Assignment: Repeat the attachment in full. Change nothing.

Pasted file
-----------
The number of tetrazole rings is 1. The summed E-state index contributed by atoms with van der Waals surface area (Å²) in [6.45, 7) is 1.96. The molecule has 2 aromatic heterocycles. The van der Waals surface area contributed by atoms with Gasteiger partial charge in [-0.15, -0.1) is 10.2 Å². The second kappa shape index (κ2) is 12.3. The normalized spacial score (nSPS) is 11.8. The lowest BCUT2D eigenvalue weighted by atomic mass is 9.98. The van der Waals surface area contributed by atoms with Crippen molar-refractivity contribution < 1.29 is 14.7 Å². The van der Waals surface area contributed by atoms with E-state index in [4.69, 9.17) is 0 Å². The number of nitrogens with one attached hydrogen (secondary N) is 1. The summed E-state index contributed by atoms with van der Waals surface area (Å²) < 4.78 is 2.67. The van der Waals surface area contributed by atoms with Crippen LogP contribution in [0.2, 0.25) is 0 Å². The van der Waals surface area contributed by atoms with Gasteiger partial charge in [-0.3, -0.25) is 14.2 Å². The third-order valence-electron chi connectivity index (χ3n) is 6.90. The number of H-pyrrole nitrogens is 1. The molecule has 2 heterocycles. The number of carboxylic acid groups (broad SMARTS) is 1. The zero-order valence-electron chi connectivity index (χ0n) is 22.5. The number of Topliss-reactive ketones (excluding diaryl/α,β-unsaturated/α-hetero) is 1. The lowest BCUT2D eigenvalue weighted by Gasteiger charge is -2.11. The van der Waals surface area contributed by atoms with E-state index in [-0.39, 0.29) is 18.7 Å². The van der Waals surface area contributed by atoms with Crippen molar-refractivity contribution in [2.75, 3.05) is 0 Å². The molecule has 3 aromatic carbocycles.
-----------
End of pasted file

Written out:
The number of tetrazole rings is 1. The summed E-state index contributed by atoms with van der Waals surface area (Å²) in [6.45, 7) is 1.96. The molecule has 2 aromatic heterocycles. The van der Waals surface area contributed by atoms with Gasteiger partial charge in [-0.15, -0.1) is 10.2 Å². The second kappa shape index (κ2) is 12.3. The normalized spacial score (nSPS) is 11.8. The lowest BCUT2D eigenvalue weighted by atomic mass is 9.98. The van der Waals surface area contributed by atoms with Crippen molar-refractivity contribution < 1.29 is 14.7 Å². The van der Waals surface area contributed by atoms with E-state index in [4.69, 9.17) is 0 Å². The number of nitrogens with one attached hydrogen (secondary N) is 1. The summed E-state index contributed by atoms with van der Waals surface area (Å²) < 4.78 is 2.67. The van der Waals surface area contributed by atoms with Crippen LogP contribution in [0.2, 0.25) is 0 Å². The van der Waals surface area contributed by atoms with Gasteiger partial charge in [-0.3, -0.25) is 14.2 Å². The third-order valence-electron chi connectivity index (χ3n) is 6.90. The number of H-pyrrole nitrogens is 1. The molecule has 2 heterocycles. The number of carboxylic acid groups (broad SMARTS) is 1. The zero-order valence-electron chi connectivity index (χ0n) is 22.5. The number of Topliss-reactive ketones (excluding diaryl/α,β-unsaturated/α-hetero) is 1. The lowest BCUT2D eigenvalue weighted by Gasteiger charge is -2.11. The van der Waals surface area contributed by atoms with E-state index in [-0.39, 0.29) is 18.7 Å². The van der Waals surface area contributed by atoms with Crippen molar-refractivity contribution in [2.75, 3.05) is 0 Å². The molecule has 3 aromatic carbocycles.